How to tell a story

Gadre Marine Export, producers and exporters of packaged seafood, were keen to build brands. The company was eager to push its crabsticks and crab claws across the country along with regular seafood.

Crab sticks are processed seafood shaped to resemble the leg meat of a crab.

“They realised a huge opportunity existed in the market, and there was no competition. The company is the largest exporter of crab sticks,” says Jignesh Maniar, Founder of Onads Communication, an advertising agency.

“The product fascinated me though I am a vegetarian. I realised there is a great opportunity to tell a story here given that it is almost like an out-of-box invention,” says Maniar.

Though popular the world over, most Indians don’t know much about crab sticks. So began the journey in 2015, to popularise them in India. After the seafood producer signed Michelin star chef Vikas Khanna to endorse the brand, it kicked off its advertising campaign ‘What The Fish’. The tagline ‘We have made fish taste like crab’ brought forth an innovative story in the brand’s history.

More and more brands are becoming content creators, for “if you don’t have a story, your brand is just another commodity,” says Maniar.

By creating content and not ads, brands are hoping they can reach consumers and build stronger relationships with them.

Gifted storytellers are taking the cue.

“Your story is the foundation of your brand and a strategy for future growth,” insists Prasoon Joshi, CEO, McCann World Group India and Chairman, McCann (Asia Pacific) at a recent session in Mumbai. Joshi says he uses storytelling to humanise brands. As people tend to “consume brands, images, colours and ideas” and not products, the ad man insists he has been churning out story after story and creating a world around the brand.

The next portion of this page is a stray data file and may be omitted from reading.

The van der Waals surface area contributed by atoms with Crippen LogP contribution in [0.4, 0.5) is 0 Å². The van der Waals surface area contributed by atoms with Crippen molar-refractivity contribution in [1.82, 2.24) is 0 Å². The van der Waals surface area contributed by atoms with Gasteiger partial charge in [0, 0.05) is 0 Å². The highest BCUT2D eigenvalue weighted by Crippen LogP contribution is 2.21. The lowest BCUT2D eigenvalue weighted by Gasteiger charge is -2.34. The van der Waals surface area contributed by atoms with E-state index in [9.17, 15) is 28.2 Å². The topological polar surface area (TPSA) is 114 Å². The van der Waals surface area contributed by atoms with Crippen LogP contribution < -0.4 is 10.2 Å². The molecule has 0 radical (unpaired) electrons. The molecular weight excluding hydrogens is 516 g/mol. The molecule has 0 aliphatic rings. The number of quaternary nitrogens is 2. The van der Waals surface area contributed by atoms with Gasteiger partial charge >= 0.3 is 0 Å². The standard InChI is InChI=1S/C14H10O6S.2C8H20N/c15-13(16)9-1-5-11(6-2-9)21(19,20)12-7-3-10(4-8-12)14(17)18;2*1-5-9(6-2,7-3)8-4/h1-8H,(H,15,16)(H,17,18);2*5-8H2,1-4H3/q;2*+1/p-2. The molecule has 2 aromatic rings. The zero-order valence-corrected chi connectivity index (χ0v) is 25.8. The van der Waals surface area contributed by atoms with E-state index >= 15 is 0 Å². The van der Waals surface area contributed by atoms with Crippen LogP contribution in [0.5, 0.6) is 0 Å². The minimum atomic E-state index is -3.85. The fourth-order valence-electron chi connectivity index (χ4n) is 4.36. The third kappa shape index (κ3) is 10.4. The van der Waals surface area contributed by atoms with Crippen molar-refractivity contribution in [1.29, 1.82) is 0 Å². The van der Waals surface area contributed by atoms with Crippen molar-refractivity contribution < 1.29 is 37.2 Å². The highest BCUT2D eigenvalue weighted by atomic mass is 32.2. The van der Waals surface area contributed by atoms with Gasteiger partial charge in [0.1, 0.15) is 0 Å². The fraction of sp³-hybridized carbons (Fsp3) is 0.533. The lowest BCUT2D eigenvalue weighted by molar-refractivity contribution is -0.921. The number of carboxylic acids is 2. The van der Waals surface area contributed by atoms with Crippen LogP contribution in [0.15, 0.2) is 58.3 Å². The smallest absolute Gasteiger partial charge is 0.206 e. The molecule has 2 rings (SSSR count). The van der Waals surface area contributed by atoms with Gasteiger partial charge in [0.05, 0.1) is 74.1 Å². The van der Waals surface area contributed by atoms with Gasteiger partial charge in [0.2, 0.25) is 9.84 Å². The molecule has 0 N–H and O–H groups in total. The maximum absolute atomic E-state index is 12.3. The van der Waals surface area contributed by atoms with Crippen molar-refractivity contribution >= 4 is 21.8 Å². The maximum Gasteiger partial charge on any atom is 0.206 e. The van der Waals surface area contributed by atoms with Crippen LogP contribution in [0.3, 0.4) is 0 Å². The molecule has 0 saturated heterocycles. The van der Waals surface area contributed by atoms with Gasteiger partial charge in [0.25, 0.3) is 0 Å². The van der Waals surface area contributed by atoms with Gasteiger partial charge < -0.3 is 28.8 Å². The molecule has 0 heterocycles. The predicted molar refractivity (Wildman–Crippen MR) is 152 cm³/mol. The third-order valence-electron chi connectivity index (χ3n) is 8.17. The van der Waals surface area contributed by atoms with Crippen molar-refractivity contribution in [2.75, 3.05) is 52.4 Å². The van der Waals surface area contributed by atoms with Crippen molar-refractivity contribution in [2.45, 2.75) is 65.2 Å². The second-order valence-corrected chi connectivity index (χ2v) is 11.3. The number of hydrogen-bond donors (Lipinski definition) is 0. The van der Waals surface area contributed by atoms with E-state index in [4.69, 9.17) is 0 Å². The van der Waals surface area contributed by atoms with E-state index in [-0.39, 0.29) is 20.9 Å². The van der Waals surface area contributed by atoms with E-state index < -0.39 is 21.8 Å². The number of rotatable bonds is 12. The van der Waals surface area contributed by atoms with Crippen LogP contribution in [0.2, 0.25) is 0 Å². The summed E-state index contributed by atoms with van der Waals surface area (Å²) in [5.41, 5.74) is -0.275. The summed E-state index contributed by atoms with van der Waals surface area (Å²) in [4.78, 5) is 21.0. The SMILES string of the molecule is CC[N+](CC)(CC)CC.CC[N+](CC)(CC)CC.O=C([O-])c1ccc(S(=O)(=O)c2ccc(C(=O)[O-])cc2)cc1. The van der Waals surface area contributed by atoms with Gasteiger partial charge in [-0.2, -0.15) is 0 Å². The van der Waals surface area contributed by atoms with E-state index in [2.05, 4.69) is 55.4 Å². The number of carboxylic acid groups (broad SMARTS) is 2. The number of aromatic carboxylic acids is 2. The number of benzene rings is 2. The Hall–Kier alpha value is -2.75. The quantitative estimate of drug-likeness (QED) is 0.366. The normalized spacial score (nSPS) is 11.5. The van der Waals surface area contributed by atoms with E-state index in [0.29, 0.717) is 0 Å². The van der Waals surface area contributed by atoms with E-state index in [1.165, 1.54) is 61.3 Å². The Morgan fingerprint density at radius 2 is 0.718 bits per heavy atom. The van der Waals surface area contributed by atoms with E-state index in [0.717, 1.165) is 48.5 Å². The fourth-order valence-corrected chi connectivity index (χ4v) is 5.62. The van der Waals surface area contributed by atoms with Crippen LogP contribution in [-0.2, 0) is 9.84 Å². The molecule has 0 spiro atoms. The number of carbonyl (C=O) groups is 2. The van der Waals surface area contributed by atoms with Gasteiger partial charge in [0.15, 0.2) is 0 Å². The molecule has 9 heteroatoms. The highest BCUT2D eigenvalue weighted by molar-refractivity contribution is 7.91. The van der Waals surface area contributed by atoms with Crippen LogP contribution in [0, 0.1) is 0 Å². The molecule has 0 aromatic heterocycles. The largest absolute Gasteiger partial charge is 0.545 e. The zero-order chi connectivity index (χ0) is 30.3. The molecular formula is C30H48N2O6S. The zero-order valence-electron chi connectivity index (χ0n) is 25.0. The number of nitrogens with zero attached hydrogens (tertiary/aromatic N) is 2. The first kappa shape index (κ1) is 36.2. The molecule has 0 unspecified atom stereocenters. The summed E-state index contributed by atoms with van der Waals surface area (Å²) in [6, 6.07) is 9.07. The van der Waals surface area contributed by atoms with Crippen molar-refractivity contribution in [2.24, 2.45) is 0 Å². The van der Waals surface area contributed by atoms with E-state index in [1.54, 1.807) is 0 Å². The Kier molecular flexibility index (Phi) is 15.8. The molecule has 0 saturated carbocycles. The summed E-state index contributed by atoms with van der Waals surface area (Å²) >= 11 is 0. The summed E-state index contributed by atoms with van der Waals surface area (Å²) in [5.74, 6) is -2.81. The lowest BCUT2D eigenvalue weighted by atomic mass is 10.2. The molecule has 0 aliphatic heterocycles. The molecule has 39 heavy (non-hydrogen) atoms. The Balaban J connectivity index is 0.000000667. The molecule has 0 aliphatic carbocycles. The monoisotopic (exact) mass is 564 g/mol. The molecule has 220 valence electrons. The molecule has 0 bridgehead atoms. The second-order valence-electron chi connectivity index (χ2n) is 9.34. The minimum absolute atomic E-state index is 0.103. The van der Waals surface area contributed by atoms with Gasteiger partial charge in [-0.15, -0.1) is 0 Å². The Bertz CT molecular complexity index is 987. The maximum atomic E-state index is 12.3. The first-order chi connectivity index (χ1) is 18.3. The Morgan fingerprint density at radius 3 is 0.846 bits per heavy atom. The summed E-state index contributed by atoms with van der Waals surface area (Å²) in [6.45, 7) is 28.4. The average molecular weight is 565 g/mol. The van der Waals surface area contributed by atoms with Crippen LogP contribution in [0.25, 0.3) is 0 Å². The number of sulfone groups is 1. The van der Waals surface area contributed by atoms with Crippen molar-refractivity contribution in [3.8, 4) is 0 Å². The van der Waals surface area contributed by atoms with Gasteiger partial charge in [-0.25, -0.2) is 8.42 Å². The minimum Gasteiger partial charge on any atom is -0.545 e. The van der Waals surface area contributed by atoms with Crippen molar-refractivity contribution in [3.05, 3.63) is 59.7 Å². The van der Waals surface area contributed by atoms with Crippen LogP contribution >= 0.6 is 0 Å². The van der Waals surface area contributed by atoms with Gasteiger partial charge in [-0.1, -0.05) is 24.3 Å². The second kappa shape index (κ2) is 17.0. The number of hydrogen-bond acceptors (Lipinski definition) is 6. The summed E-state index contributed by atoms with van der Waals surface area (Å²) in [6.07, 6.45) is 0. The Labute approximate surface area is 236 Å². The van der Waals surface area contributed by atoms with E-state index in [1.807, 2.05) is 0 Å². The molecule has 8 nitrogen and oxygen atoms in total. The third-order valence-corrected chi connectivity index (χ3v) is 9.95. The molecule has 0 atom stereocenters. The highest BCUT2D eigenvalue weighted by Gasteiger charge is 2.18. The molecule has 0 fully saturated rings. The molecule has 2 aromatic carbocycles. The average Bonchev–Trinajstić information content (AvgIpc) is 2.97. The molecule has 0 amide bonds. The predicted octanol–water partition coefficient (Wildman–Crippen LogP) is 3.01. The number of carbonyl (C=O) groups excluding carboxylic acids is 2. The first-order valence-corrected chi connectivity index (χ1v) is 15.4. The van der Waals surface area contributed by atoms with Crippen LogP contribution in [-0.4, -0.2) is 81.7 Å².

“Marketers need to package emotions, package life experiences. They need to highlight relationships, the human connect, which sells,” adds Joshi.

Mobile company OnePlus decided to use this strategy with its short film titled ‘The Perfect Partner for a #HappyDiwali’ for its Diwali Dash campaign. With brands going berserk during Diwali, “it was imperative we push ourselves to serve some explosive stuff and break through the clutter,” says Rajesh Narasimhan, Senior Creative Director, Dentsu Digital India, which worked on the campaign.

“People tend to respond to emotions, to storytelling. Marketers need to use their personal experiences, if necessary, to bring out the stories in our world and tell them with passion,” says Anuraag Khandelwal, Executive Creative Director and Creative Head, Soho Square.

Khandelwal has been on crutches since childhood. Public spaces such as temples, beaches, cinemas and railway stations were mostly out of bounds. Thus was born an idea for tile company H&R Johnson, of making public spaces more accessible to those for whom even small joys can take a great struggle.

The first phase of the Red Ramp Project was kicked off at Kiri Beach in Goa, where a ramp using the firm’s Endura Tiles was built to help the differently abled access the beach and “feel the waves gushing at their feet”. The initiative helped hundreds of such people visit a beach for the first time in their lives, says Khandelwal.